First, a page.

EU-OSHA has created a useful e-fact sheet that describes and compares a number of tools that can be used by employers, together with workers, to manage the risks of nanomaterials in the workplace. The sheet also provides details of recommended prevention measures.
Nanomaterials are materials containing particles with one or more dimension between 1 and 100 nm, a scale comparable to atoms and molecules. They may be natural, such as from volcano ashes, or an unintended consequence of human activities, such as those contained in diesel exhaust fumes. However, a large number of nanomaterials are intentionally manufactured and placed on the market, and it is these that the e-fact sheet focuses on.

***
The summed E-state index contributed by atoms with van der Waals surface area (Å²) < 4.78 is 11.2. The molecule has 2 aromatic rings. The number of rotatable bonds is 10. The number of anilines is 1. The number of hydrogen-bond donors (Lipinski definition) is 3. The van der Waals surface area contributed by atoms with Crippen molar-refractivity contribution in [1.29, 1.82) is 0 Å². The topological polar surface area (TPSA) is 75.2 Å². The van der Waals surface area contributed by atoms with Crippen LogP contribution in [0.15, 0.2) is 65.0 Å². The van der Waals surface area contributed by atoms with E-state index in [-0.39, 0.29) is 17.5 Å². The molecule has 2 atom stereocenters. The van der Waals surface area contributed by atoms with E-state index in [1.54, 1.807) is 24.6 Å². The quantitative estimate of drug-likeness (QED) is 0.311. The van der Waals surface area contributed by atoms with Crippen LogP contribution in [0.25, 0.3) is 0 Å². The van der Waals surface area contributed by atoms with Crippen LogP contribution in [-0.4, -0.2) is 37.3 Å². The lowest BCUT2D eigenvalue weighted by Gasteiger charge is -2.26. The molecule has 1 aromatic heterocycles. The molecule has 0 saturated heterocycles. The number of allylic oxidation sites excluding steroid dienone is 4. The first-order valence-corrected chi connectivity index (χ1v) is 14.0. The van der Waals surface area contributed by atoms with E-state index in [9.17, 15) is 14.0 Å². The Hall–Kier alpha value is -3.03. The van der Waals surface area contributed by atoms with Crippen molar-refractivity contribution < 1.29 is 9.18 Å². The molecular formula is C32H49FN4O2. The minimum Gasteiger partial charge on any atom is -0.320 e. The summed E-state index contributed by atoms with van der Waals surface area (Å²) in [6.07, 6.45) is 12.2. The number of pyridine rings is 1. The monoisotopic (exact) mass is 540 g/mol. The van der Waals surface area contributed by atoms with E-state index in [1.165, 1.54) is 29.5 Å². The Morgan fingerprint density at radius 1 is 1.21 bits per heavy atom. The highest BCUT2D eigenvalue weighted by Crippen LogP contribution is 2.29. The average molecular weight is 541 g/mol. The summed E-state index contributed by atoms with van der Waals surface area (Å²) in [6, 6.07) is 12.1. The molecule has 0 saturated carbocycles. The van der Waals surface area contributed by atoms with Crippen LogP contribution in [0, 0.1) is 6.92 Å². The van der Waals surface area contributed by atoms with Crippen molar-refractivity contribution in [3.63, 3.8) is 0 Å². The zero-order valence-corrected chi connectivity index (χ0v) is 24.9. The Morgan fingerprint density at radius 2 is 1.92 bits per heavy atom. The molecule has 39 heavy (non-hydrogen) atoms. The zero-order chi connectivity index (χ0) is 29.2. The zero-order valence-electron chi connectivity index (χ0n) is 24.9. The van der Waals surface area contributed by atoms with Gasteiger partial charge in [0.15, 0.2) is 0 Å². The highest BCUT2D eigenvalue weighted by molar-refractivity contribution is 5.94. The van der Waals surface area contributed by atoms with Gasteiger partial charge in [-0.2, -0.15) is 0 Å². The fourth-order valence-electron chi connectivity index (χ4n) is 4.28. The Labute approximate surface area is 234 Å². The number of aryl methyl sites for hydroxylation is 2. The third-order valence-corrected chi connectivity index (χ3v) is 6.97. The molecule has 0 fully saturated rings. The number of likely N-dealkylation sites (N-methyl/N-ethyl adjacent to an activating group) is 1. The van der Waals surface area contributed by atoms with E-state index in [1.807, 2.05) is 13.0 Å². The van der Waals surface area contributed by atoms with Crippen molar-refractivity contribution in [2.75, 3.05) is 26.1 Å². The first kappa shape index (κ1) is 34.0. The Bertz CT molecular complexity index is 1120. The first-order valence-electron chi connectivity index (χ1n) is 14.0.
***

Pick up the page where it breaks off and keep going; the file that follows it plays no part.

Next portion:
Nanomaterials have specific properties – as a result mainly of their small size and large surface area, but also of their shape, chemical nature, surface functionalisation and surface treatment – that present many benefits for numerous applications. However, because of these characteristics nanomaterials may also have a wide range of potentially toxic effects, even if the same materials at macro scale do not.
The most important effects of nanomaterials have been found in the lungs and include inflammation, tissue damage, oxidative stress, chronic toxicity, cytotoxicity, fibrosis and tumour generation. Some nanomaterials may also affect the cardiovascular system.
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